TRPS1 (tricho-rhino-phalangeal syndrome) is a unique GATA-type transcription factor that acts as a transcriptional repressor. TRPS1 deficiency and dysregulated TRPS1 expression result in skeletal and dental abnormalities implicating TRPS1 in endochondral bone formation and tooth development. Moreover, patients with tricho-rhino-phalangeal syndrome frequently present with low bone mass indicating TRPS1 involvement in bone homeostasis. In addition, our previous data demonstrated accelerated mineralization of the perichondrium in Trps1 mutant mice and impaired dentin mineralization in Col1a1-Trps1 transgenic mice, implicating Trps1 in the mineralization process. To understand the role of Trps1 in the differentiation and function of cells producing mineralized matrix, we used a preodontoblastic cell line as a model of dentin mineralization. We generated both Trps1-deficient and Trps1-overexpressing stable cell lines and analyzed the progression of mineralization by alkaline phosphatase and alizarin red staining. As predicted, based on our previous in vivo data, delayed and decreased mineralization of Trps1-overexpressing odontoblastic cells was observed when compared with control cells. This was associated with down-regulation of genes regulating phosphate homeostasis. Interestingly, Trps1-deficient cells lost the ability to mineralize and demonstrated decreased expression of several genes critical for initiating the mineralization process, including Alpl and Phospho1. Based on these data, we have concluded that Trps1 serves two critical and context-dependent functions in odontoblast-regulated mineralization as follows: 1) Trps1 is required for odontoblast maturation by supporting expression of genes crucial for initiating the mineralization process, and 2) Trps1 represses the function of mature cells and, consequently, restricts the extent of extracellular matrix mineralization.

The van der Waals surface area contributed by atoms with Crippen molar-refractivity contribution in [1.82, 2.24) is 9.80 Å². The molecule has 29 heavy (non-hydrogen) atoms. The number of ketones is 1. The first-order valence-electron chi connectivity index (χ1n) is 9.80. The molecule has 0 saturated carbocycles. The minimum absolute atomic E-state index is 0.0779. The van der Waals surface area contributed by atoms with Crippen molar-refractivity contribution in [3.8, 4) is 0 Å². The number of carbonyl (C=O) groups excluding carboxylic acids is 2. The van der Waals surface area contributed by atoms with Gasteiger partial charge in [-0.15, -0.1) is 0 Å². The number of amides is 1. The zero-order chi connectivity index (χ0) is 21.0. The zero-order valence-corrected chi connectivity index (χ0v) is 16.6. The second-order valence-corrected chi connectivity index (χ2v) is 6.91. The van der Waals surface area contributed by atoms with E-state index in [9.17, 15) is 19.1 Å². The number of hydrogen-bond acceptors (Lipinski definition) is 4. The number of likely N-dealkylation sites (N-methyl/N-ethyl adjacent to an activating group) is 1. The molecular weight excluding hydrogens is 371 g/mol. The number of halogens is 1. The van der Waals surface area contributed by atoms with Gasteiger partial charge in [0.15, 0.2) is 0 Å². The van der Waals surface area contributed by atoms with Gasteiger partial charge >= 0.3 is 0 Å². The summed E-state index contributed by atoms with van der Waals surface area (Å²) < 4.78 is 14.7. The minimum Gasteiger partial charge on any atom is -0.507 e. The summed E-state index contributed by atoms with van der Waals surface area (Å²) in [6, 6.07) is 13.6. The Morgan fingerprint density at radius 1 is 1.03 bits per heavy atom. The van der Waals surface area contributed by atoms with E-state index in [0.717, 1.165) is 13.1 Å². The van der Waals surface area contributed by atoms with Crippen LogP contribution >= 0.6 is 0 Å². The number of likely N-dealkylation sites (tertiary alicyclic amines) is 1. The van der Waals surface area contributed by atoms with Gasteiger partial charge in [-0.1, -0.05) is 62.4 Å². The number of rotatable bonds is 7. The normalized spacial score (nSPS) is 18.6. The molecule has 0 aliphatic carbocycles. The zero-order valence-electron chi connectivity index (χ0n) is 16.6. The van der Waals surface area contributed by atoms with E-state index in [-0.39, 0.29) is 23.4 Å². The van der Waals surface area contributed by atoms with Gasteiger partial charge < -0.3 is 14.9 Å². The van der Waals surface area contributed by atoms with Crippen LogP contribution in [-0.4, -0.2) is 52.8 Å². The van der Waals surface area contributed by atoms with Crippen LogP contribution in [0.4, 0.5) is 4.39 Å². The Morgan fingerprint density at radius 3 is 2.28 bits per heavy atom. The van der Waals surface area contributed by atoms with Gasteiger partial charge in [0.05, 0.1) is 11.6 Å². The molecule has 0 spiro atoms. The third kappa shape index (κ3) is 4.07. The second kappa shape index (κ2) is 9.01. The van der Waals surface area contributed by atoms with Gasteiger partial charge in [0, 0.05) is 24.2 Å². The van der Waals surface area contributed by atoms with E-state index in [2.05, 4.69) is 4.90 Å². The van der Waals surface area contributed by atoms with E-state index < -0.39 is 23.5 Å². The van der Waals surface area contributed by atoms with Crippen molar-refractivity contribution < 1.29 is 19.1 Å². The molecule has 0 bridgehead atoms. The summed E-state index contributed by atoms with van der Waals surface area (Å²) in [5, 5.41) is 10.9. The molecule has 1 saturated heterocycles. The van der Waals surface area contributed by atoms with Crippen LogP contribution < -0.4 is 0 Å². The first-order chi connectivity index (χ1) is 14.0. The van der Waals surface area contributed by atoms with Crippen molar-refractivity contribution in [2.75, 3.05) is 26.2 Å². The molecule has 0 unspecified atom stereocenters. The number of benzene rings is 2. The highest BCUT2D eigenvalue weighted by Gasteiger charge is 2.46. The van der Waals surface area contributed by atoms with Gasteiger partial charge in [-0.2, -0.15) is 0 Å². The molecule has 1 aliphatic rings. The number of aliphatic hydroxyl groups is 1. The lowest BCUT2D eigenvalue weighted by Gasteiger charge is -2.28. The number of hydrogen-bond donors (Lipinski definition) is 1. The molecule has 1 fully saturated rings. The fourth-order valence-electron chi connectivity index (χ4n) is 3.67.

Keywords: Biomineralization; Dentin; Differentiation; Extracellular Matrix; Gene Expression; Odontoblast; Trps1.
© 2014 by The American Society for Biochemistry and Molecular Biology, Inc.